Published on *Computer Science Department at Princeton University* (http://www.cs.princeton.edu)

Report ID:

TR-733-05

Authors:

Wu, Dinghao [1]

Date:

July 2005

Pages:

157

Download Formats:

[PDF [2]]

Proof-Carrying Code (PCC) is a general framework for the mechanical verification of safety properties of machine-language programs. It allows a code producer to provide an executable program to a code consumer, along with a machine-checkable proof of safety such that the code consumer can check the proof before running the program. PCC has the advantage of small Trusted Computing Base (TCB), since the proof checking can be a simple mechanical procedure. A weakness of previous PCC systems is that the proof-checking infrastructure is based on some complicated logic or type system that is not necessarily sound.

Foundational Proof-Carrying Code (FPCC) aims to further reduce the TCB size by an order of magnitude by building the safety proof based on the simple and trustworthy foundations of mathematical logic. There are three major components in an FPCC system: a compiler, a proof checker, and the safety proof of an input machine-language program. The compiler produces machine code accompanied by a proof of safety. The proof checker verifies, sometimes also reconstructs, the safety proof before the program gets executed.

We have built a prototype system. Our prototype is the first end-to-end FPCC system, including a type-preserving compiler from Core ML to SPARC (based on SML/NJ), a low-level typed assembly language LTAL, a foundational proof-checker Flit, and a nearly complete machine-checkable soundness proof. The system compiles Core ML programs to SPARC code, accompanied with programs in a low-level typed assembly language; these typed assembly programs serve as the proof witnesses of the safety of the corresponding SPARC machine code.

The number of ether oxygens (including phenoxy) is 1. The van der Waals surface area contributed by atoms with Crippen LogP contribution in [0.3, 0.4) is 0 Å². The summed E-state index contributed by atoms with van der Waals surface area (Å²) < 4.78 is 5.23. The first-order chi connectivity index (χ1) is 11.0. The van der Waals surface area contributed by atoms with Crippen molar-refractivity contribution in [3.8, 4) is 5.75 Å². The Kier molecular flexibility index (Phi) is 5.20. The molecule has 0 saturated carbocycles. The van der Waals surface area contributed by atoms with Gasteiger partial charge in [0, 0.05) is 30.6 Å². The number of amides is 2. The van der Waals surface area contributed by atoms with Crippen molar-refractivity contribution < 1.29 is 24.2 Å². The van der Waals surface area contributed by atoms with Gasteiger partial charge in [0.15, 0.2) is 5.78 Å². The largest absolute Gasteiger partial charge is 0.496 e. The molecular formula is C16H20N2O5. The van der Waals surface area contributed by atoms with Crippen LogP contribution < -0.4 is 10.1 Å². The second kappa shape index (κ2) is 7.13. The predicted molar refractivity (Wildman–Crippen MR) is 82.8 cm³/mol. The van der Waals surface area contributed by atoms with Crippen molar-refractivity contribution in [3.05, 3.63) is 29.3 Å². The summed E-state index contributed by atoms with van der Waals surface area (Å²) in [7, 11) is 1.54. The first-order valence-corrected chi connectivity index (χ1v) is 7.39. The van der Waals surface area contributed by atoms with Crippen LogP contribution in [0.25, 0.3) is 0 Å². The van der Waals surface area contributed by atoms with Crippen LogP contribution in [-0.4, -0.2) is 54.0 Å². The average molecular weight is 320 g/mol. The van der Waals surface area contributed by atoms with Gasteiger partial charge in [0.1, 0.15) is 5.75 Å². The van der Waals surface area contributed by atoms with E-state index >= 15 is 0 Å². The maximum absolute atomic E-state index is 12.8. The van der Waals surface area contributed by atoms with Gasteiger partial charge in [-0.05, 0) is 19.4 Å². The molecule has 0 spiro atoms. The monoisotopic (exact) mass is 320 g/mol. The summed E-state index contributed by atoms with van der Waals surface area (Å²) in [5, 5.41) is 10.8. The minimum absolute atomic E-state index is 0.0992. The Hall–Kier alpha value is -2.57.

In this thesis, I'll explain the design of interfaces between these components and show how to build an end-to-end FPCC system. We have concluded that a type system (a low-level typed assembly language) should be designed to check machine code, and that the proof-checking should be factored into two stages, namely type-checking of the input machine code and verification of soundness of the type system. Since a type checker can be efficiently interpreted as a logic program, Flit builds in a simple logic programming engine which enables efficient proof-checking.

**Links**

[1] http://www.cs.princeton.edu/research/techreps/author/245

[2] ftp://ftp.cs.princeton.edu/techreports/2005/733.pdf